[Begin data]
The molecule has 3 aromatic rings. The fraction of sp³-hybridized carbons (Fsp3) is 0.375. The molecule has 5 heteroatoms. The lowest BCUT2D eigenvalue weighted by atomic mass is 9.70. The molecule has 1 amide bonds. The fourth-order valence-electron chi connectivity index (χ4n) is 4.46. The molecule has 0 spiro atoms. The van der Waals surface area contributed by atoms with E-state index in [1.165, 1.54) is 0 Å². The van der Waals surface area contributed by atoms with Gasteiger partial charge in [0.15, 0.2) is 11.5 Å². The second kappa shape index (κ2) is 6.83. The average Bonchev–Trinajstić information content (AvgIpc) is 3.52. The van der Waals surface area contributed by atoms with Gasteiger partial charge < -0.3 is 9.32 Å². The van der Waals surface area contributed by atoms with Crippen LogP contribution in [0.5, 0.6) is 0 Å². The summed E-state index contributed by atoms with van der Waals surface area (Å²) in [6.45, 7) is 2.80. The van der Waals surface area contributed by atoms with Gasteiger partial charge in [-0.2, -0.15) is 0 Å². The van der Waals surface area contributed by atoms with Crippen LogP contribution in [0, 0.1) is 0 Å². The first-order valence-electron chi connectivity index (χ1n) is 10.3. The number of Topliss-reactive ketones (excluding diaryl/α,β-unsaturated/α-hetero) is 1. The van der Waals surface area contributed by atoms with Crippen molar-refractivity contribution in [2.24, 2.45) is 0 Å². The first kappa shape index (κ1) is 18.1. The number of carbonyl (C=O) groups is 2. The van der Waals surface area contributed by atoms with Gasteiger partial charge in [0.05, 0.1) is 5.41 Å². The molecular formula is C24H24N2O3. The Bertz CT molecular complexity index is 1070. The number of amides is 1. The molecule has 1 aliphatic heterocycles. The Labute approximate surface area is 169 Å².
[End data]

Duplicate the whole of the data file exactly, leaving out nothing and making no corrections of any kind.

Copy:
The molecule has 3 aromatic rings. The fraction of sp³-hybridized carbons (Fsp3) is 0.375. The molecule has 5 heteroatoms. The lowest BCUT2D eigenvalue weighted by atomic mass is 9.70. The molecule has 1 amide bonds. The fourth-order valence-electron chi connectivity index (χ4n) is 4.46. The molecule has 0 spiro atoms. The van der Waals surface area contributed by atoms with E-state index in [1.165, 1.54) is 0 Å². The van der Waals surface area contributed by atoms with Gasteiger partial charge in [0.15, 0.2) is 11.5 Å². The second kappa shape index (κ2) is 6.83. The average Bonchev–Trinajstić information content (AvgIpc) is 3.52. The van der Waals surface area contributed by atoms with Gasteiger partial charge < -0.3 is 9.32 Å². The van der Waals surface area contributed by atoms with Crippen LogP contribution in [0.5, 0.6) is 0 Å². The summed E-state index contributed by atoms with van der Waals surface area (Å²) in [6.45, 7) is 2.80. The van der Waals surface area contributed by atoms with Gasteiger partial charge in [-0.2, -0.15) is 0 Å². The van der Waals surface area contributed by atoms with Crippen LogP contribution in [0, 0.1) is 0 Å². The first-order valence-electron chi connectivity index (χ1n) is 10.3. The number of Topliss-reactive ketones (excluding diaryl/α,β-unsaturated/α-hetero) is 1. The van der Waals surface area contributed by atoms with Crippen molar-refractivity contribution in [2.24, 2.45) is 0 Å². The first kappa shape index (κ1) is 18.1. The number of carbonyl (C=O) groups is 2. The van der Waals surface area contributed by atoms with Gasteiger partial charge in [0.05, 0.1) is 5.41 Å². The molecular formula is C24H24N2O3. The Bertz CT molecular complexity index is 1070. The number of amides is 1. The molecule has 1 aliphatic heterocycles. The Labute approximate surface area is 169 Å².